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Healing in the Field

Earning your character’s First Aid merit badge

Back in my B/X D&D days, we had a house rule that said when you got to zero hit points, you were knocked out and dying at the rate of 1hp per round, but you weren’t dead until you reached negative hit points equal to your Level + CON bonus. If someone could “bind your wounds” before that point, you’d stop losing hit points (continued “binding” could restore 1 negative hit point per round until you returned from the brink of death).

I wanted to incorporate that concept into Chimera, and kept thinking of what “binding your wounds,” really meant. From my Boy Scout days, that pretty much meant first aid: treating for shock, stopping bleeding, applying bandages, splints, slings, knowing how to handle an EpiPen, and occasionally sucking snake venom out of your buddy’s leg.

First aid is all about stablising a patient with immediate care until more comprehensive medical treatment can be provided. Not unlike what adventurers have to do: Regardless of your setting, “comprehensive medical treatment” is rarely available in the field. And this is where first aid and healing–as it’s interpreted in most RPGs–part ways.

I’m Not A Real Doctor…

At a basic level, first aid is temporary field treatment, while healing is permanent hospital treatment. Think of it this way: first aid is what Aragorn gives Frodo at Weathertop. Healing is what Elrond gives to Frodo at Rivendell. In other words, first aid is enough to make an injury bearable or keep a patient alive until healing can actually fix the damage.

How you simulate this in your game depends on how your game represents wounds. In Chimera, each wound you suffer imposes a cumulative, overall penalty of -1 (i.e., you take 3 wounds, you operate at -3). When you heal a wound, the penalty abates; when all your wounds are healed, the penalty goes away.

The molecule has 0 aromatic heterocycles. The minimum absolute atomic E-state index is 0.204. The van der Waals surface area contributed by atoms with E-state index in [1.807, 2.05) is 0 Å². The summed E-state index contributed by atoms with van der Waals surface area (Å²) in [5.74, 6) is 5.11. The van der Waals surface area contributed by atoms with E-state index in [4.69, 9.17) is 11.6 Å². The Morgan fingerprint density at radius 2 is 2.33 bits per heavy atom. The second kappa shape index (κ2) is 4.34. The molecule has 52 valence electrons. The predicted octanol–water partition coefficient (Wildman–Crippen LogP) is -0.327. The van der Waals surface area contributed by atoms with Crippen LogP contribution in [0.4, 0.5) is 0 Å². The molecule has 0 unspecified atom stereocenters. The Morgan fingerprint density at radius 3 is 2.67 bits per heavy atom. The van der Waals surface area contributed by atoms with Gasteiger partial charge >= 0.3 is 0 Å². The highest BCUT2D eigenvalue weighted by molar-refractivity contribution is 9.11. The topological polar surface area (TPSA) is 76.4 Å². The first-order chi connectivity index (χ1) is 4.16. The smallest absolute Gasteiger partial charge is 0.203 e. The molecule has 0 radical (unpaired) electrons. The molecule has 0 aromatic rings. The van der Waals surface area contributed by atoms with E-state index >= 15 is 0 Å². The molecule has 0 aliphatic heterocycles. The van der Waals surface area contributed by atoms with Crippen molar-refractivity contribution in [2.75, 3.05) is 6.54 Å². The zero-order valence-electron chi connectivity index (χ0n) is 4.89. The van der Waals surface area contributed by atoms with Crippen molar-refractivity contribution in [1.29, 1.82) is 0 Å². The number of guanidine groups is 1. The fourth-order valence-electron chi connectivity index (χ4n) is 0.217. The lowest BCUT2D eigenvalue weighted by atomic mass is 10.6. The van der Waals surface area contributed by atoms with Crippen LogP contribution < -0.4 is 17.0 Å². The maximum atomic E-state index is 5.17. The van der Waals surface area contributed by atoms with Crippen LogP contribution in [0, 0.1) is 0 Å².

This approach lets you simulate first aid’s temporary effect by addressing the penalty, but it ignores the actual wound. In Chimera, then, a successful First Aid roll reduces a patient’s wound penalty by -1 for a number of hours equal to the first-aider’s level. If the wound isn’t actually healed within that time, the penalty returns.

If your system uses hit points, first aid attempts might restore 1hp per rank in the first aid skill, though it would last only 1 hour per level. Or something along those lines. Basically, you want minimal restoration for a limited duration–just enough to keep the character going until he can get proper treatment.

And proper treatment requires full-scale medical facilities: a field hospital, a monastery, a clinic, a doctor’s office, an emergency room, a hospital ship, maybe even or Bethesda Naval Medical Center. By extension, healing also requires more training than first aid, so while any character can “bind your wounds,” actual healing requires a professional.

…But I Play One on Friday Nights

This approach makes the healing profession stand out a bit more. A combat medic can apply a good amount of ditch medicine in the field, but proper healing requires the medical droid back on the dropship. Of course, this approach makes the party cleric (or anyone else with healing magic or medical tech) truly valuable, because you’re basically saying that as long as PCs are in the field, any damage they sustain is more or less permanent until they return to their home base.

There’s also a reverse benefit, though, because now you can allow your campaign’s “non-healers” access to first aid without unbalancing their role. Fighters, rogues, and other physical types–regardless of setting–naturally possess rudimentary first aid knowledge, just by virtue of fixing the cuts, bruises, and sprains they receive as they train. Magic-users and scholars get first aid knowledge because of the broad scope of their learning–even though they may insist on using leeches in their ministrations. Priestly types get first aid skill for much the same reason, but now you can decouple them from the default role of “healer” (which makes sense if the cleric’s deity has nothing to do with healing or if the cleric’s alignment makes him stingy about who he heals with his spells).